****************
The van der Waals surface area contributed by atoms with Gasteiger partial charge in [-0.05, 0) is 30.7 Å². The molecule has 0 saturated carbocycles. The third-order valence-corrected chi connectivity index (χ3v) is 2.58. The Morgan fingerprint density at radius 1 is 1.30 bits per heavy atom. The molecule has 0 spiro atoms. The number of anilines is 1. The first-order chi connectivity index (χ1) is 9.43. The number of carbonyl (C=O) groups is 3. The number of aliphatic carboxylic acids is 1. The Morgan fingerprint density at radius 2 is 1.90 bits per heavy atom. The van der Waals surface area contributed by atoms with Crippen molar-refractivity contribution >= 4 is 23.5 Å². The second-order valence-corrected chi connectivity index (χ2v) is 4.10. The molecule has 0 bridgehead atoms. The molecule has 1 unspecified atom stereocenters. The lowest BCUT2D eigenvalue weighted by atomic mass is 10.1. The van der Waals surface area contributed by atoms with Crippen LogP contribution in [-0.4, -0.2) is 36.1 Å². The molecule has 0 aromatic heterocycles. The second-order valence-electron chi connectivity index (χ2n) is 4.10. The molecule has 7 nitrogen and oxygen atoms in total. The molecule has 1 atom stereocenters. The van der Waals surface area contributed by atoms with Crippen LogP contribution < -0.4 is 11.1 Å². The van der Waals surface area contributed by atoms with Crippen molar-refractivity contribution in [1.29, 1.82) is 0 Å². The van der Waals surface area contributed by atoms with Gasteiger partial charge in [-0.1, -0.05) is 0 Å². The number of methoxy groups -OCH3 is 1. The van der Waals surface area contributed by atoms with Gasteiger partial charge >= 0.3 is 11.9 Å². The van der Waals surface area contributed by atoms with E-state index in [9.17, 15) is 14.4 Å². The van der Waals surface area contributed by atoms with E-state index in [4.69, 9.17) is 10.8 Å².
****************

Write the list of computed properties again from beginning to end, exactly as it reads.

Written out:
The van der Waals surface area contributed by atoms with Gasteiger partial charge in [-0.05, 0) is 30.7 Å². The molecule has 0 saturated carbocycles. The third-order valence-corrected chi connectivity index (χ3v) is 2.58. The Morgan fingerprint density at radius 1 is 1.30 bits per heavy atom. The molecule has 0 spiro atoms. The number of anilines is 1. The first-order chi connectivity index (χ1) is 9.43. The number of carbonyl (C=O) groups is 3. The number of aliphatic carboxylic acids is 1. The Morgan fingerprint density at radius 2 is 1.90 bits per heavy atom. The van der Waals surface area contributed by atoms with Crippen molar-refractivity contribution >= 4 is 23.5 Å². The second-order valence-corrected chi connectivity index (χ2v) is 4.10. The molecule has 0 bridgehead atoms. The molecule has 1 unspecified atom stereocenters. The lowest BCUT2D eigenvalue weighted by atomic mass is 10.1. The van der Waals surface area contributed by atoms with Crippen LogP contribution in [-0.4, -0.2) is 36.1 Å². The molecule has 0 aromatic heterocycles. The second-order valence-electron chi connectivity index (χ2n) is 4.10. The molecule has 7 nitrogen and oxygen atoms in total. The molecule has 1 atom stereocenters. The van der Waals surface area contributed by atoms with Crippen LogP contribution < -0.4 is 11.1 Å². The van der Waals surface area contributed by atoms with Crippen molar-refractivity contribution in [1.29, 1.82) is 0 Å². The van der Waals surface area contributed by atoms with Gasteiger partial charge in [-0.1, -0.05) is 0 Å². The number of methoxy groups -OCH3 is 1. The van der Waals surface area contributed by atoms with Gasteiger partial charge >= 0.3 is 11.9 Å². The van der Waals surface area contributed by atoms with E-state index in [9.17, 15) is 14.4 Å². The van der Waals surface area contributed by atoms with E-state index in [4.69, 9.17) is 10.8 Å².